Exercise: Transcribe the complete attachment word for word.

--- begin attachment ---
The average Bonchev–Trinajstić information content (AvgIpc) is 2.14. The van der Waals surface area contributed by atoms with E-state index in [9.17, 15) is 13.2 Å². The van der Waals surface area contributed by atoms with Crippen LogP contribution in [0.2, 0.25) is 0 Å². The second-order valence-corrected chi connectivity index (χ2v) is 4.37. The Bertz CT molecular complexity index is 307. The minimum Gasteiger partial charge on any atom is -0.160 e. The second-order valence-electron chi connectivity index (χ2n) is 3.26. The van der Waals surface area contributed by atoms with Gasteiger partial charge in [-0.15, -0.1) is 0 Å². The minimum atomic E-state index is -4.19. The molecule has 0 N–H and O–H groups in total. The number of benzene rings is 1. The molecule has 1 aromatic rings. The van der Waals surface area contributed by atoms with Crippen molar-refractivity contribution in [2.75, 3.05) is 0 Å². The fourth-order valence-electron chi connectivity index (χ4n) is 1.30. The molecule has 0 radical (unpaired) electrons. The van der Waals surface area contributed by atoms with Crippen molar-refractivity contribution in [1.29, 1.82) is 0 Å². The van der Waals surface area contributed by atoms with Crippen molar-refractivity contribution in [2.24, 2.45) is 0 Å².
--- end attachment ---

The average Bonchev–Trinajstić information content (AvgIpc) is 2.14. The van der Waals surface area contributed by atoms with E-state index in [9.17, 15) is 13.2 Å². The van der Waals surface area contributed by atoms with Crippen LogP contribution in [0.2, 0.25) is 0 Å². The second-order valence-corrected chi connectivity index (χ2v) is 4.37. The Bertz CT molecular complexity index is 307. The minimum Gasteiger partial charge on any atom is -0.160 e. The second-order valence-electron chi connectivity index (χ2n) is 3.26. The van der Waals surface area contributed by atoms with Gasteiger partial charge in [-0.15, -0.1) is 0 Å². The minimum atomic E-state index is -4.19. The molecule has 0 N–H and O–H groups in total. The number of benzene rings is 1. The molecule has 1 aromatic rings. The van der Waals surface area contributed by atoms with Crippen molar-refractivity contribution in [2.75, 3.05) is 0 Å². The fourth-order valence-electron chi connectivity index (χ4n) is 1.30. The molecule has 0 radical (unpaired) electrons. The van der Waals surface area contributed by atoms with Crippen molar-refractivity contribution in [1.29, 1.82) is 0 Å². The van der Waals surface area contributed by atoms with Crippen molar-refractivity contribution in [2.24, 2.45) is 0 Å².